Programming

You Don’t Know JS: ES6 & Beyond

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ES6 & BeyondYou Don’t Know JS: ES6 & Beyond: No matter how much experience you have with JavaScript, odds are you don’t fully understand the language. As part of the “You Don’t Know JS” series, this compact guide focuses on new features available in ECMAScript 6 (ES6), the latest version of the standard upon which JavaScript is built. Like other books in this series, You Don’t Know JS: ES6 & Beyond dives into trickier parts of the language that many JavaScript programmers either avoid or know nothing about. Armed with this knowledge, you can achieve true JavaScript mastery. With this book, you will: Learn new ES6 syntax that eases the pain points of common programming idioms Organize code with iterators, generators, modules, and classes Express async flow control with Promises combined with generators Use collections to work more efficiently with data in structured ways Leverage new API helpers, including Array, Object, Math, Number, and String Extend your program’s capabilities through meta programming Preview features likely coming to JS beyond ES6.

 

JavaScript (/ˈdʒɑːvəˌskrɪpt/), often abbreviated as JS, is a high-level, interpreted programming language. It is a language which is also characterized as dynamic, weakly typed, prototype-based and multi-paradigm.

Alongside HTML and CSS, JavaScript is one of the three core technologies of the World Wide Web. JavaScript enables interactive web pages and thus is an essential part of web applications. The vast majority of websites use it, and all major web browsers have a dedicated JavaScript engine to execute it.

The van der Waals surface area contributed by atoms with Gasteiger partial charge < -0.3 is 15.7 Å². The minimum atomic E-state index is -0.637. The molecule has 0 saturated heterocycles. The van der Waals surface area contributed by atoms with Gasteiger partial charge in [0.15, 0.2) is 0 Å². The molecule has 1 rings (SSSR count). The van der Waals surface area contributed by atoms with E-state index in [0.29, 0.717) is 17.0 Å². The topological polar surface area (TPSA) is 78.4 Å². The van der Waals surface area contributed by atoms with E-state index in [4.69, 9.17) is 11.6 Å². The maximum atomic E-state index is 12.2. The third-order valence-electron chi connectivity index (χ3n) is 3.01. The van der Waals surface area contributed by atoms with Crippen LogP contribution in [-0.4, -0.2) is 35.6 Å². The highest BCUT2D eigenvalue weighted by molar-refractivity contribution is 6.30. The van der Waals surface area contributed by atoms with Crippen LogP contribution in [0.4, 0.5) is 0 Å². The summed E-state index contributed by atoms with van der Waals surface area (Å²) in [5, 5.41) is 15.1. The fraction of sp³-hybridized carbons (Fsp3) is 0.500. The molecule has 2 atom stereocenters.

As a multi-paradigm language, JavaScript supports event-driven, functional, and imperative (including object-oriented and prototype-based) programming styles. It has an API for working with text, arrays, dates, regular expressions, and basic manipulation of the DOM, but the language itself does not include any I/O, such as networking, storage, or graphics facilities, relying for these upon the host environment in which it is embedded.

Initially only implemented client-side in web browsers, JavaScript engines are now embedded in many other types of host software, including server-side in web servers and databases, and in non-web programs such as word processors and PDF software, and in runtime environments that make JavaScript available for writing mobile and desktop applications, including desktop widgets.

Although there are strong outward similarities between JavaScript and Java, including language name, syntax, and respective standard libraries, the two languages are distinct and differ greatly in design; JavaScript was influenced by programming languages such as Self and Scheme.

 

 

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